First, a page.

On a more general note, the correlations demonstrated imply new roles for leadership in promoting and facilitating access to and integration of ICTs into the pre-service teachers' curriculum. These conclusions demand rethinking existing practices including the need for university decision makers and leaders to better understand the beliefs, learning styles, preferences and approaches regarding ICTs held by their staff, students and themselves. These new and emerging roles describe well what Toma (2007) observed in the US context: "Activities emerging on the periphery of American universities and colleges of all types have challenged traditional conceptions of governance, particularly how to properly involve faculty." (p. 57)
To achieve change in practical terms, pre-service teachers' experiences should be increased through more exposure to computers and ICTs and the facilitation of their use. Furthermore, providing them with proper access to computers and ICTs, as well as technical support, has the potential to enhance their levels of self-efficacy and confidence to make pedagogical changes. Increasing their training and providing them with more computer and ICTs related knowledge and skills, through available courses and open workshop sessions, are essential for enhancing their self-efficacy levels, as well as creating motivation and more positive attitudes towards ICTs.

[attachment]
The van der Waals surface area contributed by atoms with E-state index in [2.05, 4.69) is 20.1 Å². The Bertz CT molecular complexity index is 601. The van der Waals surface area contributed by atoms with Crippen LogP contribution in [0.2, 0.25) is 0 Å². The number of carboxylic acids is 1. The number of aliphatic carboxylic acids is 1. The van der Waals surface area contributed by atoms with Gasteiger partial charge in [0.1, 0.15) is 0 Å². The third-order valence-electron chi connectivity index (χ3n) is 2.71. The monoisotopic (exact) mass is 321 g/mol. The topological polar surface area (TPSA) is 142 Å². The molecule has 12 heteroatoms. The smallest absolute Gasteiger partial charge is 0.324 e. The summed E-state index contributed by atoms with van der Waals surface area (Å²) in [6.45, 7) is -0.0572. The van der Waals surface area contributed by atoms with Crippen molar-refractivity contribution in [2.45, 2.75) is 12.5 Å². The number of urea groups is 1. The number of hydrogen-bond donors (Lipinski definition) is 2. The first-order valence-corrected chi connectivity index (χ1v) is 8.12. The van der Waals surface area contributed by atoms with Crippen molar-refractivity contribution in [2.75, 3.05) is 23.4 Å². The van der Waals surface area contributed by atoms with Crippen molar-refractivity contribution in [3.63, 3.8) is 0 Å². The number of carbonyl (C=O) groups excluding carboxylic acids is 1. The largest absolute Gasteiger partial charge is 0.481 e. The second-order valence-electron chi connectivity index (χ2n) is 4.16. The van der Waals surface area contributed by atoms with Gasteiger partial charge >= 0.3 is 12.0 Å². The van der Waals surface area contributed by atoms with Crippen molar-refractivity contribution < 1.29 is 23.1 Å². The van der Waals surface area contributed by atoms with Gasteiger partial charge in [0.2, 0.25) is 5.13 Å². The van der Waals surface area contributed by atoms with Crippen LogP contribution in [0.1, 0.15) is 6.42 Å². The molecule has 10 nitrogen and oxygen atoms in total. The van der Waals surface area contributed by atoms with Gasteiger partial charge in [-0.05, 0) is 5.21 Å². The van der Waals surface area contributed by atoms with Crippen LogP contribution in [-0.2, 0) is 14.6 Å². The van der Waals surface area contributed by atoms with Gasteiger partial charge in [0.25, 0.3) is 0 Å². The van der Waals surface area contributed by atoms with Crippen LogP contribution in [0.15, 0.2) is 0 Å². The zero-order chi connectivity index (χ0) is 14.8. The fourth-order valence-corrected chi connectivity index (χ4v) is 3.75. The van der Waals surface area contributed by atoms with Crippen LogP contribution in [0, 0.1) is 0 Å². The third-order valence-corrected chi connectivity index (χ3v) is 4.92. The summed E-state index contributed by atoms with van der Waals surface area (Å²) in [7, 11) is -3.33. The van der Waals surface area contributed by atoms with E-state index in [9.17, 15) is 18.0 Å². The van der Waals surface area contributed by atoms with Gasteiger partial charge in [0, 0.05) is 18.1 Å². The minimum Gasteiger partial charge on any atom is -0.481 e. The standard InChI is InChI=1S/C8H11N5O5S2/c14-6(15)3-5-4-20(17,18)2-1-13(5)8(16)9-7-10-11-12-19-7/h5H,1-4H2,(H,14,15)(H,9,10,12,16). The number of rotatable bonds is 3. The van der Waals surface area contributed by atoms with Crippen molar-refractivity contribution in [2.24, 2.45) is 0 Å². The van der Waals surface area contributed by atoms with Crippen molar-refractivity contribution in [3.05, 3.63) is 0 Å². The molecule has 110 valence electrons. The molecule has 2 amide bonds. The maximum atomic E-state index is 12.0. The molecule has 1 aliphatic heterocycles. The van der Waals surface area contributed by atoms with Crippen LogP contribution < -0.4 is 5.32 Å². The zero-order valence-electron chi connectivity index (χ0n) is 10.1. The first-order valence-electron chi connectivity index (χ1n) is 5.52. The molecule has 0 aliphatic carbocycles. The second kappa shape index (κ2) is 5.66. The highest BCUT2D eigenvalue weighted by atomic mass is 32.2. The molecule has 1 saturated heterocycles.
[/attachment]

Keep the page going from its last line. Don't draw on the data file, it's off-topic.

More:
The Saudi context highlights the dilemma shared with change processes in diverse locations. Where traditional teacher centred practices are the prevailing model, it seems inadequate to merely and simply provide pre-service with technology-related literacy and limited activities, without ICTs being embedded effectively in their learning activities. Hence, the importance of leadership for facilitating improvements required in the curriculum change process, and its associated traditional pedagogical approaches (Robertson, et al., 2007). Without these changes, enhancement of the pre-service teachers' self-efficacy cannot function distinctively and effectively. The standard and traditional educational technology courses that the pre-service teachers undertake formally during their preparation require innovation and improvement, to reflect effectively the global trends and respond to their needs, preferences and learning styles as a digital generation living in a digital world. This is needed to increase their exposure, knowledge and experience to digital technology use, as well as pedagogical applications and implications. Increasing pre-service teachers' ICTs-based pedagogical practices has great potential for enhancing their self-efficacy levels, motivation and the way they trust their abilities to effectively integrate the wide capabilities of ICTs into their current learning approaches and/or future classrooms.